Occasionally, I'll indulge my imagination and envision ducking into the Hotel Rennert's once-famous raw bar. I never saw the hotel; it was torn down in the early 1940s, years before my birth. My father, Joe Kelly, happily recalls the hotel's bar and savored its oyster dishes. He is also the only person I've ever met who knew the Rennert's summer cousin.
This story unfolded this past Saturday morning when I joined a caravan of St. Ignatius Church parishioners for a picnic at Blue Ridge Summit at Cascade just northwest of Emmitsburg, where the Jesuits own a tract of land. Within a few minutes I learned about the old Buena Vista Springs Hotel, which once stood there. This enormous summer resort hotel was owned by the Rennert family, who had their famous year-round version at Saratoga and Liberty streets in Baltimore.
Baltimore's Rennert was so renowned that its story now appears on a new historical marker installed on Charles Street as part of a campaign to explain this ancient part of the city. Both Rennert properties were known for their Maryland-style food. The Baltimore Rennert had H.L. Mencken's favorite dining room. Both were heavy Victorian affairs: the city version built of brick with stone trim and the hilltop Buena Vista all wooden with banks of windows and porches to catch the breezes. It was a favorite vacationing spot for Washington society. The hotel and its environs became known as "the ambassadorial summer resort of the United States."
The Rev. William Watters, St. Ignatius' pastor, produced an old album and filled me in on how the hotel made it from the Rennert family to the Roman Catholic religious order. Both Rennert properties, Baltimore and Blue Ridge Summit, were in financial trouble in the 1930s. The downtown hotel closed in 1937; the Pennsylvania version went up for auction in 1931. The downtown hotel was later described in a Baltimore Sun account as "probably the most elaborate frame building ever built in Maryland" in the Queen Anne style.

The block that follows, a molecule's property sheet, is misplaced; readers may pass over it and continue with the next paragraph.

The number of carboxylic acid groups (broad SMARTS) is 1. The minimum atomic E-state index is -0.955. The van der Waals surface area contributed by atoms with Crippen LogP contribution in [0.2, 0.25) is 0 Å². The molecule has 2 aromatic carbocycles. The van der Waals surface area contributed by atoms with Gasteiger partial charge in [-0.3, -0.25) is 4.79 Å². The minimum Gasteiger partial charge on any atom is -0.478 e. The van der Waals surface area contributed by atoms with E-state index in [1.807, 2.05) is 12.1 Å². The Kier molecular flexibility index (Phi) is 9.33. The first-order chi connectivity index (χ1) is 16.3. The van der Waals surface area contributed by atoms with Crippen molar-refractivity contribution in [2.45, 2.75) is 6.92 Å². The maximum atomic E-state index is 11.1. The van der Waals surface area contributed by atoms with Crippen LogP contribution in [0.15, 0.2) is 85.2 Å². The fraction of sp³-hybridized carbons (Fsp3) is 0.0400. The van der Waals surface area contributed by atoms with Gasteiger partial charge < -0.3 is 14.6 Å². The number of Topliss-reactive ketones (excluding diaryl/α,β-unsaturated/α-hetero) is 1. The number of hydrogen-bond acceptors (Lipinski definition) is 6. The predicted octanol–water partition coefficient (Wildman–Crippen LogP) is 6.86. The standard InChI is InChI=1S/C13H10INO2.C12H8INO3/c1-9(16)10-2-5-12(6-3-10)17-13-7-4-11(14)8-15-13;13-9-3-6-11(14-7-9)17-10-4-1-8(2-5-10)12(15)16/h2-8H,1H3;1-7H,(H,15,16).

Blue Ridge Summit — including nearby Pen Mar — flourished as a summer resort when people boarded steam trains on the Western Maryland Railway, whose line traverses Carroll and Washington counties. By the 1920s, vacationers began traveling by automobile, and these summer hotels saw reduced traffic. I also wonder if the ideas of sitting on a porch and huge meals in formal dining rooms might have become less attractive.
When the Buena Vista went up for sale, Baltimore auctioneer Sam W. Pattison handled the transaction through Catonsville attorney Thomas Foley Hisky. The Jesuits paid $25,000 in Depression money for the hotel and its extensive grounds.
The hotel became summer housing for its priests and seminarians from the old Woodstock College, then situated in the hot and often humid Patapsco River Valley. It was also used for religious retreats and day trips for the order's local educational institutions, including Loyola High School and Loyola College. My father visited the place in the 1930s on a high school class outing and recalled its swimming pool. Its ballroom became its chapel.
Summer hotels are famously prone to fire. The Jesuits posted seminarians to walk the corridors at night. The Buena Vista, renamed Bellarmine Hall, lasted until 1967. During the winter, an arsonist torched it, and it burned to the ground, with only its chimneys standing.
Father Watters oversaw the construction of new buildings on the site. But several interesting antique outbuildings survive, including a graceful little chapel the Rennerts built to serve the Roman Catholics who visited their hotel. There, at the end of the day, the parish assembled for a Mass. I was reminded of summer gatherings of my childhood — open windows and families filling up the place.
The old Buena Vista Springs Hall-Bellarmine Hall was a place that would have been right at home in Cape May or Long Branch, N.J. I asked Father Watters if it had been insured. His reply: Lloyd's of London.
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